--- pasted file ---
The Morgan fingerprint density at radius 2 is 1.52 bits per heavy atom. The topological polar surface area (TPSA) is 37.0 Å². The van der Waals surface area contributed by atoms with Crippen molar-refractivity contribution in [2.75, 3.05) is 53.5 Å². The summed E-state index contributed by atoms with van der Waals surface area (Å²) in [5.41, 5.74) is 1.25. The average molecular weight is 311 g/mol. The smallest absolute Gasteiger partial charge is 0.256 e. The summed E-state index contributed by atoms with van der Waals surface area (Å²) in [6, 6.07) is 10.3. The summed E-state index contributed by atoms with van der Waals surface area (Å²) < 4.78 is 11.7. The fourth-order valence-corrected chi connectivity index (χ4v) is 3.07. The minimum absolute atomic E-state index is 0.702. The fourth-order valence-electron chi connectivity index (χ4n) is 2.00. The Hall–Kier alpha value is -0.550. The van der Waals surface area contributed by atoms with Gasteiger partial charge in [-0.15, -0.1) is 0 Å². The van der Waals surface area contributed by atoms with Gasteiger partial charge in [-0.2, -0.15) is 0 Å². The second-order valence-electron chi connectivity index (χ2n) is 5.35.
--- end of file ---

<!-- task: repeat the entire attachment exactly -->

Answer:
The Morgan fingerprint density at radius 2 is 1.52 bits per heavy atom. The topological polar surface area (TPSA) is 37.0 Å². The van der Waals surface area contributed by atoms with Crippen molar-refractivity contribution in [2.75, 3.05) is 53.5 Å². The summed E-state index contributed by atoms with van der Waals surface area (Å²) in [5.41, 5.74) is 1.25. The average molecular weight is 311 g/mol. The smallest absolute Gasteiger partial charge is 0.256 e. The summed E-state index contributed by atoms with van der Waals surface area (Å²) in [6, 6.07) is 10.3. The summed E-state index contributed by atoms with van der Waals surface area (Å²) < 4.78 is 11.7. The fourth-order valence-corrected chi connectivity index (χ4v) is 3.07. The minimum absolute atomic E-state index is 0.702. The fourth-order valence-electron chi connectivity index (χ4n) is 2.00. The Hall–Kier alpha value is -0.550. The van der Waals surface area contributed by atoms with Gasteiger partial charge in [-0.15, -0.1) is 0 Å². The van der Waals surface area contributed by atoms with Gasteiger partial charge in [-0.2, -0.15) is 0 Å². The second-order valence-electron chi connectivity index (χ2n) is 5.35.